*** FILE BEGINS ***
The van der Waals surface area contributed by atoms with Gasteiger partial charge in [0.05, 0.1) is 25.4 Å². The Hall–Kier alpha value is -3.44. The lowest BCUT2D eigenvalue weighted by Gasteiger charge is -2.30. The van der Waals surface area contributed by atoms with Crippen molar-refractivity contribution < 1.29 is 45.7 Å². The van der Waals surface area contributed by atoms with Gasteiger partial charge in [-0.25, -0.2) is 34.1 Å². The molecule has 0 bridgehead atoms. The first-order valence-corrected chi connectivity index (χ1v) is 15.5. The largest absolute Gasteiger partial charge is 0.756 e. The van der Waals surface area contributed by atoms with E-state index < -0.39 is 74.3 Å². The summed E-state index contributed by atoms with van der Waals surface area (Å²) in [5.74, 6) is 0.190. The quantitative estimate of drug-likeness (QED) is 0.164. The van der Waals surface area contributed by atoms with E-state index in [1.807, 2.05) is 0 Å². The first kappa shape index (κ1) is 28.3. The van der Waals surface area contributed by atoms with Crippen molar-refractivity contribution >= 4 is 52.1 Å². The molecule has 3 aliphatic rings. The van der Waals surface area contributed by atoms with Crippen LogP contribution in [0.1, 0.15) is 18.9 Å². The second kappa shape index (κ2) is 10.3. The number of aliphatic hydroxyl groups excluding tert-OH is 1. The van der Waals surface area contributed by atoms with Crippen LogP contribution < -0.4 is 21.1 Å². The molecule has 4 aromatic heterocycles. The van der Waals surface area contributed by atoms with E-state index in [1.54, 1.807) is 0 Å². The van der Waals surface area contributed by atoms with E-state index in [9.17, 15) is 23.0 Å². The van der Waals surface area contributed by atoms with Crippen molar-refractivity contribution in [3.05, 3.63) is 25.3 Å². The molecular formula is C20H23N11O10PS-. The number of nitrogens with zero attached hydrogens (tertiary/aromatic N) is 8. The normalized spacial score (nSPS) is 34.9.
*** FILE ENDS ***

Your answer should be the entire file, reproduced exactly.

The van der Waals surface area contributed by atoms with Gasteiger partial charge in [0.05, 0.1) is 25.4 Å². The Hall–Kier alpha value is -3.44. The lowest BCUT2D eigenvalue weighted by Gasteiger charge is -2.30. The van der Waals surface area contributed by atoms with Crippen molar-refractivity contribution < 1.29 is 45.7 Å². The van der Waals surface area contributed by atoms with Gasteiger partial charge in [-0.25, -0.2) is 34.1 Å². The molecule has 0 bridgehead atoms. The first-order valence-corrected chi connectivity index (χ1v) is 15.5. The largest absolute Gasteiger partial charge is 0.756 e. The van der Waals surface area contributed by atoms with E-state index < -0.39 is 74.3 Å². The summed E-state index contributed by atoms with van der Waals surface area (Å²) in [5.74, 6) is 0.190. The quantitative estimate of drug-likeness (QED) is 0.164. The van der Waals surface area contributed by atoms with E-state index in [1.807, 2.05) is 0 Å². The first kappa shape index (κ1) is 28.3. The van der Waals surface area contributed by atoms with Crippen molar-refractivity contribution >= 4 is 52.1 Å². The molecule has 3 aliphatic rings. The van der Waals surface area contributed by atoms with Crippen LogP contribution in [0.1, 0.15) is 18.9 Å². The second kappa shape index (κ2) is 10.3. The number of aliphatic hydroxyl groups excluding tert-OH is 1. The van der Waals surface area contributed by atoms with Crippen LogP contribution < -0.4 is 21.1 Å². The molecule has 4 aromatic heterocycles. The van der Waals surface area contributed by atoms with E-state index in [1.54, 1.807) is 0 Å². The van der Waals surface area contributed by atoms with E-state index in [9.17, 15) is 23.0 Å². The van der Waals surface area contributed by atoms with Crippen molar-refractivity contribution in [3.05, 3.63) is 25.3 Å². The molecular formula is C20H23N11O10PS-. The number of nitrogens with zero attached hydrogens (tertiary/aromatic N) is 8. The normalized spacial score (nSPS) is 34.9.